So, this year I had the incredible opportunity to attend the Young Adult Literature Convention, part of London Film & Comic Con. I was really really nervous and excited as I had never attended a convention before, but I was really looking forward to seeing some of my favorite authors!
To be honest, I had no idea what to expect. I knew that there were going to be a few exhibitors that I was really looking forward to, and LFCC published a schedule of talks, workshops, activities, and booksignings about two weeks before the events. This made it very easy to plan my day, however, I had a few hiccups (which I will explain later).
First off, I thought the venue was excellent. YALC had its own devoted entrance and floor with stairs and lifts taking you straight to the floor. It was spacious and roomy, and even had a small reading area and cafe! There was also plenty of open floor space, which lots of people took advantage of to sit and eat their packed lunches. The floor had its own toilets as well, though I understand that some people had some trouble accessing the disabled toilets, which were sectioned off as part of a VIP area =(There were lots of exhibitors! Every major publisher had a stand loaded with activities, books, and lots of goodies to give away! There were also a few independent publishers, authors, companies and awareness groups/charities who had stands as well.
When you attend, you are encouraged to purchase a booklet detailing all the activities and scheduled talks, but there are posters with the daily schedule in some prominent spots, so it is not necessary to do this.
Also, the way they had it arranged was that whoever was speaking on a panel would be signing books directly after. This is fantastic because it gives you the opportunity to hear some authors that you may not have been exposed to before and go buy their books and get them signed immediately after! However, this can lead to some very long queues. I noticed that many people were leaving halfway through the author panels to get their place in line for the author signing.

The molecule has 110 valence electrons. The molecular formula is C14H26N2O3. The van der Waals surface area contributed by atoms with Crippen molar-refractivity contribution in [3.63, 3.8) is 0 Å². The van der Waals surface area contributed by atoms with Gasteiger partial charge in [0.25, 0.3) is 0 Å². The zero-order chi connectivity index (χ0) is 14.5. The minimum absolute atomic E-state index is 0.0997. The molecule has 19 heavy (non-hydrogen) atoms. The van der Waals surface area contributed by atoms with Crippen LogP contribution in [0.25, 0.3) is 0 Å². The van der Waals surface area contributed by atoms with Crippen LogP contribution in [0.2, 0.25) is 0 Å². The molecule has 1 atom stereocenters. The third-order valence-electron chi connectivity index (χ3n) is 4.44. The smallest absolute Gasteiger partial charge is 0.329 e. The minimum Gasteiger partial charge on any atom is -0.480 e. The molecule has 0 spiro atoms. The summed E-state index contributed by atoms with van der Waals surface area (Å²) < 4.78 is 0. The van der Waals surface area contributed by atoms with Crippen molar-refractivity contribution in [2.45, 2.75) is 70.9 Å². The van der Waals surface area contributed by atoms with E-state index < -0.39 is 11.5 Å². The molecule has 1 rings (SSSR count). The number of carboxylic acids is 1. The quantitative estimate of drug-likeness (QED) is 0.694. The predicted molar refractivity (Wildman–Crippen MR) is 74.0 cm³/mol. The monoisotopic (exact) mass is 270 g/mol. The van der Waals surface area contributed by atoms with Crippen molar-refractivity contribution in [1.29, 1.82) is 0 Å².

Now, let me give you a few of my thoughts and tips in case you are set on going next year!
- First off, sign up to Twitter, and Instagram and follow all the authors/exhibitors you see. These resources are invaluable because you will get spur-of-the-moment giveaway information and authors will let you know where they are hanging out for the day to see them! I saw loads of people queuing at some stands and had no idea what they were queuing for until I overheard someone saying something about a Twitter ARC announcement. Some exhibitors will also post secret “passwords” to go up and get free stuff from them!
- Take cash with you. A few exhibitors have card machines, but many do not! There are so many bookish deals around — many stands were doing 3/£10 or buy-one-get-one-free on books. You don’t want to miss out on a good deal because they don’t take card payments!
- Take a bag with you initially. You need something to carry all your bookish purchases in! Some exhibitors were giving out bags with purchases, though. I think I ended up with three or four tote bags by the end of my second day in addition to the backpack I brought.